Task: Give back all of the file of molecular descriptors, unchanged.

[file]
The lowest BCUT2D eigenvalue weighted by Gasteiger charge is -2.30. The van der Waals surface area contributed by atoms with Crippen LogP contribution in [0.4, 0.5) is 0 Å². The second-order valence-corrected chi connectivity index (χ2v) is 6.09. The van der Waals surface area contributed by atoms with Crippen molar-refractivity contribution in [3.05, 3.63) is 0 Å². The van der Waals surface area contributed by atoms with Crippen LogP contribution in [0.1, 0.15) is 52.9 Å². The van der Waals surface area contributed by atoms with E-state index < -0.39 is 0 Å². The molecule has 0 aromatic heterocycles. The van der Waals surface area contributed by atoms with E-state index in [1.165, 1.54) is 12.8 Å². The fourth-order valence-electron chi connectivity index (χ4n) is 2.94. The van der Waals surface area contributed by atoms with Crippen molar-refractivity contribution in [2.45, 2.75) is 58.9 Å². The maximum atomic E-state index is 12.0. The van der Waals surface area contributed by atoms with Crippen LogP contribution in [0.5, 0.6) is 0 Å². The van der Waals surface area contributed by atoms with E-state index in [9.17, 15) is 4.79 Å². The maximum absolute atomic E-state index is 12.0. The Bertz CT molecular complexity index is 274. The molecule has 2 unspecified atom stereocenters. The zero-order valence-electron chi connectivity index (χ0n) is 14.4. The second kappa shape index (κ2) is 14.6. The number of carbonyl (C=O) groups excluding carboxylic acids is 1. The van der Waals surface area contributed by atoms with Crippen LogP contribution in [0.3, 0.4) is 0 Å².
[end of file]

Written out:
The lowest BCUT2D eigenvalue weighted by Gasteiger charge is -2.30. The van der Waals surface area contributed by atoms with Crippen LogP contribution in [0.4, 0.5) is 0 Å². The second-order valence-corrected chi connectivity index (χ2v) is 6.09. The van der Waals surface area contributed by atoms with Crippen molar-refractivity contribution in [3.05, 3.63) is 0 Å². The van der Waals surface area contributed by atoms with Crippen LogP contribution in [0.1, 0.15) is 52.9 Å². The van der Waals surface area contributed by atoms with E-state index < -0.39 is 0 Å². The molecule has 0 aromatic heterocycles. The van der Waals surface area contributed by atoms with E-state index in [1.165, 1.54) is 12.8 Å². The fourth-order valence-electron chi connectivity index (χ4n) is 2.94. The van der Waals surface area contributed by atoms with Crippen molar-refractivity contribution in [2.45, 2.75) is 58.9 Å². The maximum atomic E-state index is 12.0. The van der Waals surface area contributed by atoms with Crippen LogP contribution in [0.5, 0.6) is 0 Å². The van der Waals surface area contributed by atoms with E-state index in [9.17, 15) is 4.79 Å². The maximum absolute atomic E-state index is 12.0. The Bertz CT molecular complexity index is 274. The molecule has 2 unspecified atom stereocenters. The zero-order valence-electron chi connectivity index (χ0n) is 14.4. The second kappa shape index (κ2) is 14.6. The number of carbonyl (C=O) groups excluding carboxylic acids is 1. The van der Waals surface area contributed by atoms with Crippen LogP contribution in [0.3, 0.4) is 0 Å².